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(Pocket-lint) - In tales of old, ninjas have to have quick reflexes to defeat their foe. But has Ninja Reflex from EA on the Nintendo Wii got what it takes to impress? We grab a throwing star to find out.

Those hoping that Ninja Reflex will be a stealth-based game where you stick to the shadows, take out whole Chinese villages and basically play Monkey from Monkey Magic will, we're afraid to say, be disappointed.

Ninja Reflex instead is a collection of six mini-games, lasting about 30 seconds a piece, that challenge you to be quick handed with your Wii Remote.

In an attempt to bind these mini-games together, you have to complete a number of tasks to earn belts (from blue to black) to open up more games based on the same six skill sets at the beginning.


Just like something out of Karate Kid, the six skills see you testing different abilities and get you to move the Wii Remote in different ways. Flick, swish, figure of eight, etc.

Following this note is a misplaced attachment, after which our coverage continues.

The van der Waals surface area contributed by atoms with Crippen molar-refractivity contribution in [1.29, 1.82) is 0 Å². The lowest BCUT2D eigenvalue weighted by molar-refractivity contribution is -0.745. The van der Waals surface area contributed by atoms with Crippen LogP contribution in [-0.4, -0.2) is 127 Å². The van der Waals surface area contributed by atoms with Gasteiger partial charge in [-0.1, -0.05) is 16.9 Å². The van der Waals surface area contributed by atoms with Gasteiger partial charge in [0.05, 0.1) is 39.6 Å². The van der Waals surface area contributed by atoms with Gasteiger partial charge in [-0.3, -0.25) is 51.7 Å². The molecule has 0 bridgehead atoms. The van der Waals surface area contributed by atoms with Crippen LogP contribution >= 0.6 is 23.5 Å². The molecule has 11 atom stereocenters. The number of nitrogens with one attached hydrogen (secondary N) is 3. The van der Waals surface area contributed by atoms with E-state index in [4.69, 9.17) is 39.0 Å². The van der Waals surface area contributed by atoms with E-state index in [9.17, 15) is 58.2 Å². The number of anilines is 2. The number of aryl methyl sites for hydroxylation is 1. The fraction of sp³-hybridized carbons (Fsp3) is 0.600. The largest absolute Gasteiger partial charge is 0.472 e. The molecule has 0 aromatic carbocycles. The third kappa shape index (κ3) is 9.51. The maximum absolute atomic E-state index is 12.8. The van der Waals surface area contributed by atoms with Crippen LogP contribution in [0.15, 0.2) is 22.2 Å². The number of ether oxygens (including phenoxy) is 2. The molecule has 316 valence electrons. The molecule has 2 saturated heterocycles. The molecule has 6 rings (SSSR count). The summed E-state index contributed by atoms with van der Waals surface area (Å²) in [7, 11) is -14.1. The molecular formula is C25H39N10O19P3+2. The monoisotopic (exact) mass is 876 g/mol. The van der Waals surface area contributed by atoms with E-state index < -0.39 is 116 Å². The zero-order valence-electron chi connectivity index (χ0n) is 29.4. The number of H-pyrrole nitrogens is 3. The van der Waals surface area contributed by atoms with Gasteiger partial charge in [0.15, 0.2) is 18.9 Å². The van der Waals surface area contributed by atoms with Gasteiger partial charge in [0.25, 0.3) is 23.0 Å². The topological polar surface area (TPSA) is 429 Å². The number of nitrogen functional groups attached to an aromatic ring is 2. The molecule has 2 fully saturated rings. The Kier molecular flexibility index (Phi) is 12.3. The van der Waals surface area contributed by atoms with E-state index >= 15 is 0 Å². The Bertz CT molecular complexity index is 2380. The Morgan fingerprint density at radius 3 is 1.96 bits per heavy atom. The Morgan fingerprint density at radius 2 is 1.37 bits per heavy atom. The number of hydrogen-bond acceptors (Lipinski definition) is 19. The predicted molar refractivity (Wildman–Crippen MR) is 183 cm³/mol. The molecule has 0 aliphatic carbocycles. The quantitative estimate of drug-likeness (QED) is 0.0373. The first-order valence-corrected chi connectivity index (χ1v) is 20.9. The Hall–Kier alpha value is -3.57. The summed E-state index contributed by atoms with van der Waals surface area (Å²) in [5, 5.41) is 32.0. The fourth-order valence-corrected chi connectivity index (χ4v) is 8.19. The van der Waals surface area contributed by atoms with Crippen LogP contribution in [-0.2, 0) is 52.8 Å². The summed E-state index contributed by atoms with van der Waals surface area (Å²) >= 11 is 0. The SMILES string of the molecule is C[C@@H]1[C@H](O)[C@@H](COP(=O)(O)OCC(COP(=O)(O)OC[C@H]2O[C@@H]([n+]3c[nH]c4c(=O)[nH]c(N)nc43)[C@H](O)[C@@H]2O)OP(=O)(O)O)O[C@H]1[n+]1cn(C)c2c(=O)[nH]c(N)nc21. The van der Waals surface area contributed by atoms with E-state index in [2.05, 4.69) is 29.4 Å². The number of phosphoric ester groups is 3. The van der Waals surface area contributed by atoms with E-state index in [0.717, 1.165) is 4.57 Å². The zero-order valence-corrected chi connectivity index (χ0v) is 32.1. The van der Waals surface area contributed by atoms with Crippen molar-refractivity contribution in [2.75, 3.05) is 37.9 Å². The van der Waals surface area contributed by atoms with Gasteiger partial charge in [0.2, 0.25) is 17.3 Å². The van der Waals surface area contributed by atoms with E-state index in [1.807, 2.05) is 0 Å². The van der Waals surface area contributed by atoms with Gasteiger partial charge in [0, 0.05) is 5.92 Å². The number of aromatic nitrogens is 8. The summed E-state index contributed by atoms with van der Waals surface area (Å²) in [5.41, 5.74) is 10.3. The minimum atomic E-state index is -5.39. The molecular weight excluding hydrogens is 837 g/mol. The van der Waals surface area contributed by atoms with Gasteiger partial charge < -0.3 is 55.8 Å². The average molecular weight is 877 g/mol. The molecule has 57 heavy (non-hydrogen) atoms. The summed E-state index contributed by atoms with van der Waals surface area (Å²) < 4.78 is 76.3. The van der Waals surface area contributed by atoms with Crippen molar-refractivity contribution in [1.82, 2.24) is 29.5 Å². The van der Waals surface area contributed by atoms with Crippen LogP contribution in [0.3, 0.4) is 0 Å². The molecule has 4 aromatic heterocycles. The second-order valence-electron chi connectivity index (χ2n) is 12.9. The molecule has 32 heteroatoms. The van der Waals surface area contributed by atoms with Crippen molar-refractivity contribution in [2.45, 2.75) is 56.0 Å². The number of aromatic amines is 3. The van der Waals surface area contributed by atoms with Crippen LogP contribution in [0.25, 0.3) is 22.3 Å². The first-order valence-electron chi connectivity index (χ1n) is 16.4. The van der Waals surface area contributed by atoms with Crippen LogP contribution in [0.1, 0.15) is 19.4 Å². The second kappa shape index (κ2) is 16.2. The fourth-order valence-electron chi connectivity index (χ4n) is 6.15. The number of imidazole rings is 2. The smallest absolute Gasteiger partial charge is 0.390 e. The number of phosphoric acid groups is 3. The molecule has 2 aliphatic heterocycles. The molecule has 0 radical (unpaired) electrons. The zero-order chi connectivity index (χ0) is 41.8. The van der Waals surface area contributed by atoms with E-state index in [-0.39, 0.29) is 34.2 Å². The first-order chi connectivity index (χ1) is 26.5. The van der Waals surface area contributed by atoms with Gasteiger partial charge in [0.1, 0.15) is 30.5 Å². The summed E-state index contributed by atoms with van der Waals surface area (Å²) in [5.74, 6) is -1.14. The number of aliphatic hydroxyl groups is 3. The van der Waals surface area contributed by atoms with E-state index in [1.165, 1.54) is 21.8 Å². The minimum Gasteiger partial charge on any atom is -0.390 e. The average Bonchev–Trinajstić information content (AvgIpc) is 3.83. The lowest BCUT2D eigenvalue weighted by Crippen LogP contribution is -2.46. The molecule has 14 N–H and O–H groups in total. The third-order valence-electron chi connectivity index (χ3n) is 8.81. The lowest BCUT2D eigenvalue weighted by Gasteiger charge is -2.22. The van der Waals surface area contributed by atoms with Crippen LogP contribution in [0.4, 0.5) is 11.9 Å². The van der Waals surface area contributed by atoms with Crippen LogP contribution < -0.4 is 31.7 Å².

While there isn't a chance to paint a fence or wax a car, Ninja Reflex has fallen for the obvious karate stereotype and includes a game called Hashi that, you guessed it, makes you catch flies with Chopsticks - drone.

Other mini-games see you fend off bad guys with sword blocking and catching Koi carp from a pond with a steady hand.

After you've completed said available mini-games you get to do a belt test - a selection of the aforementioned mini-games (exciting huh) - and then that unlocks yet more mini-games and the ability to do the same games you've just played over again with slightly higher goals.

This being the Wii there is a multiplayer element whereby you can have four of you trying to catch Koi or flies, but with games being so short and so uninspiring you'll really have to gee yourself up for the enjoyment as the entertainment value runs out pretty quick.

Finally in an attempt to bolster the games offering there is a meditation area, but really, who wants to sit in front of a video game and meditate?

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To recap

Yet another mini-game based offering, the problem Ninja Reflex suffers from is that there are really only six skill sets used, meaning the interest will soon run dry

Writing by Stuart Miles.
Sections EA Games